Presentation on theme: "Nitrogen and Phosphorus. Nitrogen WHAT is it? Element # 7 in the Periodic Table A colorless gas that makes up 78% of our atmosphere, where it exists as."— Presentation transcript:
Nitrogen WHAT is it? Element # 7 in the Periodic Table A colorless gas that makes up 78% of our atmosphere, where it exists as N 2 N NN
An ingredient in Ammonia (NH 3 ) Nitrogen combines with Hydrogen to make Ammonia An ingredient in Nitrite (NO 2 ) and Nitrate (NO 3 ) Nitrogen combines with Oxygen to make Nitrates H H H N O O O N
Atmospheric nitrogen is converted to ammonia or nitrates as part of the Nitrogen Cycle. Ammonia (NH 3 ) Nitrogen combines with Hydrogen to make Ammonia Nitrates (NO 3 ) Nitrogen combines with Oxygen to make Nitrates NN N fixation Nitrification N fixation
N 2 from the air is converted in 3 ways Atmospheric fixation The enormous energy of lightning breaks nitrogen molecules apart and allows nitrogen atoms to combine with oxygen forming N 2 O. NN
Industrial Fixation Under high pressure and temperature and using a catalyst, atmospheric nitrogen (N 2 ) and hydrogen are combined to form ammonia (NH 3 ), for use as fertilizer.
Biological Fixation (the source of most nitrogen fixation) Highly specialized bacteria live in the roots of legume plants (like peas and beans) or in the soil and have the ability to combine atmospheric nitrogen with hydrogen to make ammonia (NH 3 ).
Nitrogen in Water: Where does it come from? Decomposition Soil erosion Runoff of: Sewage and animal waste Fertilizers Manufacturing waste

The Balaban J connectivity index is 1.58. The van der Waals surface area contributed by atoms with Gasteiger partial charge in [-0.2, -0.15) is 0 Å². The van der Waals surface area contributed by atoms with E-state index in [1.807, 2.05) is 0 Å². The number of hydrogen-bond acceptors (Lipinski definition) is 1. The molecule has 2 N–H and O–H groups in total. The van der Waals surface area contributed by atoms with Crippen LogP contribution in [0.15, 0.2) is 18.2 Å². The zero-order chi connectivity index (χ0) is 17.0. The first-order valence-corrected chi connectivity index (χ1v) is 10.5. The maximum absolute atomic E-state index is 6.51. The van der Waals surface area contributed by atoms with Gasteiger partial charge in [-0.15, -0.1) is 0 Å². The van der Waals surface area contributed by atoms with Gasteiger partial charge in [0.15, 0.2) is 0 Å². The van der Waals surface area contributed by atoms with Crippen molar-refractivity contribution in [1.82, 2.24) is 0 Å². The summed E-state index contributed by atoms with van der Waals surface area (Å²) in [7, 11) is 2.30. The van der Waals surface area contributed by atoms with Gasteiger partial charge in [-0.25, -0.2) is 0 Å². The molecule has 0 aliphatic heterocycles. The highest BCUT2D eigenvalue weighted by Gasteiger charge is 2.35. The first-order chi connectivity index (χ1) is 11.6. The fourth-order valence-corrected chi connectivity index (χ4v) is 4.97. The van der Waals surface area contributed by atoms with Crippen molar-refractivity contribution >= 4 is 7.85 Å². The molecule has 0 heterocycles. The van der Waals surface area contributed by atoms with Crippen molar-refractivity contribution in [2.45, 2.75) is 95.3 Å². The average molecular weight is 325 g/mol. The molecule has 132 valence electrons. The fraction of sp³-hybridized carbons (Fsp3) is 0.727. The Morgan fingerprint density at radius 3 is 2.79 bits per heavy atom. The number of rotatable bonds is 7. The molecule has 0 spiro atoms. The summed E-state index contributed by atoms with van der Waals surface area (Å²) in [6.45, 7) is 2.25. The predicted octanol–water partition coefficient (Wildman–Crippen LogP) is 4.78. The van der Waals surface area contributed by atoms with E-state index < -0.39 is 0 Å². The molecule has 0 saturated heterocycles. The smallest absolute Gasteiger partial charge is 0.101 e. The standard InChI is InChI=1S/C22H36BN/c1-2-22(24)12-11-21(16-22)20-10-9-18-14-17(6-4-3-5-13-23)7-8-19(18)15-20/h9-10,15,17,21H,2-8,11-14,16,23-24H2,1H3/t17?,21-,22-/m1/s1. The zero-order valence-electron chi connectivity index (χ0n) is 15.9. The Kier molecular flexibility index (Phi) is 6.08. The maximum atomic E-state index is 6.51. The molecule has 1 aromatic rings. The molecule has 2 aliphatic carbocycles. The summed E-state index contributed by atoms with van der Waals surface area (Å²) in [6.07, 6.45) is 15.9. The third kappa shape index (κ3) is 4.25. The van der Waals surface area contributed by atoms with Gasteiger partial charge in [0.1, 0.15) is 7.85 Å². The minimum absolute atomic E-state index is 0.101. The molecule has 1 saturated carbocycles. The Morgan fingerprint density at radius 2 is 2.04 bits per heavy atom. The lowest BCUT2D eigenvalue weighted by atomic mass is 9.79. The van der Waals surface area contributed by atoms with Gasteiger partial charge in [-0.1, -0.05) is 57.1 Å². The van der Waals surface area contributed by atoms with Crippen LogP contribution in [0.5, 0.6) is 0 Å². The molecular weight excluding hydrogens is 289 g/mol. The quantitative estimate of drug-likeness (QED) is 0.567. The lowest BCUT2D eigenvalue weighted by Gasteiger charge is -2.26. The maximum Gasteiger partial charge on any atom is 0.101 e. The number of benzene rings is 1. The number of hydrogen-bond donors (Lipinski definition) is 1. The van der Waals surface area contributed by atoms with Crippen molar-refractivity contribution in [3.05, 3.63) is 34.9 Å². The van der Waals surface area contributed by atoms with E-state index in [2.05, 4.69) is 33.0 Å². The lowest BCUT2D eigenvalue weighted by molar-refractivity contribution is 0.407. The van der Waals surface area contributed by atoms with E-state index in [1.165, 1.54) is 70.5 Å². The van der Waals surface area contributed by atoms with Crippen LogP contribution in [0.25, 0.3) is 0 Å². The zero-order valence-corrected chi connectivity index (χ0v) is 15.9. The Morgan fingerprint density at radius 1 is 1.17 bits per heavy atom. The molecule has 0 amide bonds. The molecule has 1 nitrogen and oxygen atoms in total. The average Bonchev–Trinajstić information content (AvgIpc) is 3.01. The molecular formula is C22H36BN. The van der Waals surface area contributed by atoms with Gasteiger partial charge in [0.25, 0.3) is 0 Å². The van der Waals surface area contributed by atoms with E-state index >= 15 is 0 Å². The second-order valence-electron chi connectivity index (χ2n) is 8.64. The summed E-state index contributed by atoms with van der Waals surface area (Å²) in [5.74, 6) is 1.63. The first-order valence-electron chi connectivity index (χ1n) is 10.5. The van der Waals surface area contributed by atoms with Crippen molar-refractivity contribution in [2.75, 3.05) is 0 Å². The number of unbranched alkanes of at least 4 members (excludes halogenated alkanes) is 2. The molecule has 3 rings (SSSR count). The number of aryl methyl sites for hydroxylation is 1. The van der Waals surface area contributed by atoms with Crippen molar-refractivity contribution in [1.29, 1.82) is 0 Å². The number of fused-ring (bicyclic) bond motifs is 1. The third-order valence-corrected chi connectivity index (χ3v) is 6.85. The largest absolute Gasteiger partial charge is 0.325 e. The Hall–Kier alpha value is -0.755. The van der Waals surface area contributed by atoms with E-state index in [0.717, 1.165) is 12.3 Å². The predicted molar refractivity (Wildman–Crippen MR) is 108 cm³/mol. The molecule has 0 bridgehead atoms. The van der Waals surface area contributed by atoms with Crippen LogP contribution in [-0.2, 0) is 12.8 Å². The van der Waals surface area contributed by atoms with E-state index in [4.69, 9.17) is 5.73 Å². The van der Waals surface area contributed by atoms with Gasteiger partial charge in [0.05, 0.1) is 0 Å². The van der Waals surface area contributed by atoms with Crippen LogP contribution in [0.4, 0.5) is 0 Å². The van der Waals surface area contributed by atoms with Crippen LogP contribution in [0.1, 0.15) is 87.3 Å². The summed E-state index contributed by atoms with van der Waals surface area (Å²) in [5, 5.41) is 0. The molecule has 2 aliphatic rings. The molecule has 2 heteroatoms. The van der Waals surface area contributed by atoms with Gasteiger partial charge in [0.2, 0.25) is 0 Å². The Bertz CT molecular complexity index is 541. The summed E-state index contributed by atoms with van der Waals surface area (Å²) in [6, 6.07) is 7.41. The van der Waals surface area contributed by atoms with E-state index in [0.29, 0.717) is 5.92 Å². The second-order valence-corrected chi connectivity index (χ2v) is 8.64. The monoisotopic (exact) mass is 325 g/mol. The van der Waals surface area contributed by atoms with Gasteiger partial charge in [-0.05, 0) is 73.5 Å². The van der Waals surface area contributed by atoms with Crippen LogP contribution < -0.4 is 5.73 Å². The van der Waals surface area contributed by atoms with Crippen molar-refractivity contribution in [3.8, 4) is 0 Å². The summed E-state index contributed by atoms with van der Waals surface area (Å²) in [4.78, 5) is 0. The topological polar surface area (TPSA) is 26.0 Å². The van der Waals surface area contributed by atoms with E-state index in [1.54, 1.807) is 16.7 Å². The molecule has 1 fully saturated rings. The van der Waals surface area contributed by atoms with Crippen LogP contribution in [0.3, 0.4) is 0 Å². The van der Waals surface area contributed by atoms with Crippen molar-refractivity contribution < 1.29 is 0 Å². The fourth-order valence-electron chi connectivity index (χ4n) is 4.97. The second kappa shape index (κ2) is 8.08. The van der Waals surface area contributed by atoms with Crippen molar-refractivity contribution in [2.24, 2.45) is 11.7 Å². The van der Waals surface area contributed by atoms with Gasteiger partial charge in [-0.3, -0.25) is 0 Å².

Phosphorus WHAT is it? Element # 15 in the Periodic Table A colorless, waxy solid when pure, and highly flammable, it is usually present with oxygen as phosphate ( PO 4 ) and commonly found combined with minerals in rocks P O O O O P
Phosphorus in Water: Where does it come from? Weathering of rocks Soil erosion Runoff of: Sewage and animal waste Fertilizers Manufacturing waste
Why should we care about N and P in our water? Nitrogen and especially phosphorus feed aquatic plants Too many nutrients can lead to excessive plant growth (eutrophication) in streams and lakes. Eutrophication can be natural or human-caused.
Eutrophication can cause Increase of plants floating or in shallow water (potentially affecting recreational activities and water supplies) Increased cloudiness of water Decrease in dissolved oxygen Toxic secretions from some microorganisms Loss of sensitive species such as trout Decreased quality of drinking water (due to changes in color, taste and odor) Increased cost of water treatment
Science is all about solving mysteries. Often it’s like putting together pieces of a puzzle to see the whole picture The data from Morrell Creek can help you solve mysteries related to the health of Morrell and other surface water in our watershed
The puzzle of nutrients in Morrell Cr. How high are they? Are they higher in some places than in others? Where are they coming from? Other questions?
Question/Hypothesis? Dependent Variable(s)? Independent Variable(s)? How to look for patterns? A Natural Experiment